Conversations In Tusculum
3.5 out of 5
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Five One-Act Farces of Marital Discord
This collection includes five long one-act plays: THE AWFUL TOOTH, BLASTED EVENT, DEAD WRONG, POTTY FAVORS, and SHE CAN’T BARE IT!
Master Belle Époque farceur Georges Feydeau loosely based these brilliantly funny long one-acts on the failure of his own marriage.
The plays, greatly admired in his time, were described by a prominent critic as “insane merriment, inextinguishable laughter.”
With DEAD WRONG, the first play in the collection, Feydeau launched a new genre: the marital farce, the hell of couples.
And “like the very great comic writers,” another critic noted, Feydeau “knows how to make the public laugh at his personal bitterness.”
It was Feydeau himself who suggested that these five one-acts be collected under the title FROM MARRIAGE TO DIVORCE.
This collection, which for the first time brings these plays together in English, honors that suggestion.
Distinguished translator Laurence Senelick has taken care to preserve all of Feydeau’s stage directions as sure guides to staging the plays for maximum effect.
DEAD WRONG: A husband and wife stay together by force of habit, their relationship based on nothing solid.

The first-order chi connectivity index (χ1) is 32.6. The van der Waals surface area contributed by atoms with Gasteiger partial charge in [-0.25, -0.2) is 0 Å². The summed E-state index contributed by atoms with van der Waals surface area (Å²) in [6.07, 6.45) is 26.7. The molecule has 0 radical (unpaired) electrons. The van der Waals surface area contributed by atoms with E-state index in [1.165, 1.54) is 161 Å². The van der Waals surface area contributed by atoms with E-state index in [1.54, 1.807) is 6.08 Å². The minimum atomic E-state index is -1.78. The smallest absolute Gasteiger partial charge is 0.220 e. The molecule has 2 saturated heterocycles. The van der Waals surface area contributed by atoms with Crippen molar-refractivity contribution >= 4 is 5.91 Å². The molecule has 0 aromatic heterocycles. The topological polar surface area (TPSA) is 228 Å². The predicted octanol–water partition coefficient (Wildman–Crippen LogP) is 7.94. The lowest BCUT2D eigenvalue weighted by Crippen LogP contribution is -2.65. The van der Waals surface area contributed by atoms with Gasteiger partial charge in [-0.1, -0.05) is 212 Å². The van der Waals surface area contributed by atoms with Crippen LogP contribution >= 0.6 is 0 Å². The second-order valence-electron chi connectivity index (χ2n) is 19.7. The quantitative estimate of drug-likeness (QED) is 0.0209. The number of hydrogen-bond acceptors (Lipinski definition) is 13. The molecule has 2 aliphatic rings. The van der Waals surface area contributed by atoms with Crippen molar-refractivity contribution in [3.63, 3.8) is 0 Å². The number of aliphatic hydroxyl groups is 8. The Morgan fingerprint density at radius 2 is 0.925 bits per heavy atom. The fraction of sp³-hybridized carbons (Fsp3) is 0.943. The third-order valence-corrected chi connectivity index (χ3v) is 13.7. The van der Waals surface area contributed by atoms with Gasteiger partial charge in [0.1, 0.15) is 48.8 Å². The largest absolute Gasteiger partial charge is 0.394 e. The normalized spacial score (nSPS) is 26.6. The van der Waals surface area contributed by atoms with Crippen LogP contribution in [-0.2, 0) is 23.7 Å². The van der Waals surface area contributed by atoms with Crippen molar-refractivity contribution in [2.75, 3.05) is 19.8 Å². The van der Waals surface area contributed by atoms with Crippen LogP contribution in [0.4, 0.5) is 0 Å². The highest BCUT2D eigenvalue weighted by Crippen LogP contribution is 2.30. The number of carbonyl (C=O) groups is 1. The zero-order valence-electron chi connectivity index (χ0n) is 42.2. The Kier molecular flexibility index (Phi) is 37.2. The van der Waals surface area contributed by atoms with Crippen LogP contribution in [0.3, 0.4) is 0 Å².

The wife’s aggression and bitterness and the husband’s selfishness and irresponsibility are revealed, and their ferocious animosity unleashes such powerful comedy that it obscures the underlying darkness.
POTTY FAVORS: Inspired by Feydeau’s wife’s obsession with giving the children laxatives, especially his eldest son, Jacques, every character is despicable for their moral cowardice and egoism, providing a hopeless (but hilarious) environment for child-rearing.
SHE CAN’T BARE IT!: What to do about a wife going around the apartment in her nightie until lunchtime?
BLASTED EVENT: Trapped in a misalliance, a husband is set upon by his wife, his in-laws, and the midwife.
THE AWFUL TOOTH was the last new play of Feydeau to be produced in his lifetime, and its dentist’s chair offers a dose of sadistic hilarity.
As translator Laurence Senelick notes, “Feydeau may be to dentists what Molière was to doctors.”